shocks Archives - Page 2 of 2 - Tomorrows Technician
Active Ride Control: Diagnostics And Replacement Options

So, what makes a shock or strut “active?”

Matching The Components To The Application: Ride Control System Protocol

A shock absorber is designed to dampen oscillations in leaf or coil springs by enclosing a piston and rod assembly inside a cylinder filled with oil. The shell or casing generally mounts on the axle or control arm while the piston rod assembly mounts to the frame.

VIDEO: Inspecting Ride Control Components The Correct Way

In this video, Andrew Markel covers why the old-fashioned knee test is not valid for late-model cars and trucks when inspecting shocks and struts. Modern shocks and strut have valving that can sense low- and high-frequency movements that can create problems for technicians who test these components with their knees.

Undercover: Why Shocks And Struts Fade And Fail

Most shocks and struts today are “gas-pressurized” with nitrogen to minimize fluid foaming when the piston is pumping back and forth.

Electronically Adjustable Dampener Diagnosis

Electronically adjustable shocks and struts use conventional mono-tube and twin-tube oil-filled dampeners. The rods, gas chambers and piston have the construction of passive units.

VIDEO: Shock Wear Maintenance

Andrew Markel goes over what can wear out on a shock assembly and why it is important to check the inside of a shock as well as the outside.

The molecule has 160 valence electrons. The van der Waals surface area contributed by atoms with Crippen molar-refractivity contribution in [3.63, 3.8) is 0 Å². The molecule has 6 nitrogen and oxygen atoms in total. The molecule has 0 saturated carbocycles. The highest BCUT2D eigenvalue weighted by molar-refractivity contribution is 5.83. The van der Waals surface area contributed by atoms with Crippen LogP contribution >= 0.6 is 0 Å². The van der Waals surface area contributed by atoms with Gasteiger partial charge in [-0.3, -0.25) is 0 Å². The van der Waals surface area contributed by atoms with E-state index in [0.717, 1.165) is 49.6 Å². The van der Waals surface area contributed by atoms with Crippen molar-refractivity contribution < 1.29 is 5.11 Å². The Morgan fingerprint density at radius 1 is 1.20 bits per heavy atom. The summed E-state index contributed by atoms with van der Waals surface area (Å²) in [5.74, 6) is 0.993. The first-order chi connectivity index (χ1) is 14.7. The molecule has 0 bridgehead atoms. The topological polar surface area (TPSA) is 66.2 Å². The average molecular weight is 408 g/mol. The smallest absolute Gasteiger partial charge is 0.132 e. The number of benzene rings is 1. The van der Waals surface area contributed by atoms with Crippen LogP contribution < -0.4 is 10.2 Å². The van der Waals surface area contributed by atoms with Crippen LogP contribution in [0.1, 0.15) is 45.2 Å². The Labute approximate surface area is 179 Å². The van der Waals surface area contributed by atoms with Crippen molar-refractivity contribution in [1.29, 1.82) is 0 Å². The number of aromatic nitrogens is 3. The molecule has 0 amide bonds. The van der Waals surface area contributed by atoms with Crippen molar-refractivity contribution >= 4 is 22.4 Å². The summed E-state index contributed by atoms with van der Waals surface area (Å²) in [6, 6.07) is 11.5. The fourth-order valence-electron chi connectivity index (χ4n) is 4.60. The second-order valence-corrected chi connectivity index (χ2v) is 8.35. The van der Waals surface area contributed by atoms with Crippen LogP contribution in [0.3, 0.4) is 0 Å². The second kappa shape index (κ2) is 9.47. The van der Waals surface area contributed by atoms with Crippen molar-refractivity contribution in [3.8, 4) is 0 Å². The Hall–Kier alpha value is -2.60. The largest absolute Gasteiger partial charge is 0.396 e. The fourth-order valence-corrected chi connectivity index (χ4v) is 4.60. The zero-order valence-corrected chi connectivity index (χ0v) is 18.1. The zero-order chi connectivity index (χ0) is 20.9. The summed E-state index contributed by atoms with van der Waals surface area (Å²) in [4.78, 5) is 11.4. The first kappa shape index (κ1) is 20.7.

How To Prime Twin Tube Shocks And Struts

Occasionally, light-vehicle twin tube shocks and struts are misdiagnosed as faulty when removed from the box for installation. On the initial stroke of the product you may notice a dead band or erratic damping at the top of the stroke of the twin tube shock or strut. This is a normal occurrence and the shock will function properly once it has been primed.

Raising Awareness: Monroe Brings Attention to Undercar Inspections

#EverythingGetsOld What’s more impacting than a television or radio ad? More visible than hundreds of roadside billboards? More jaw-droppingly memorable than a blimp fly-over? How about the 25-foot-long, 10-foot-high, translucent Monroe OESpectrum shock absorber that will be driven to more than 50 North American cities this summer and fall? Tenneco’s Monroe Shocks and Struts brand

Tips on Choosing the Best Ride Control for Customers

Shocking Evidence During the fall of 1989, when I was working as a mechanic for an off-road desert racing team, we raced the famous Mint 400 held in Las Vegas. At that time, the 400-mile road course consisted of bumps, jumps and basketball-sized rocks just waiting to break a suspension system. About 50% of all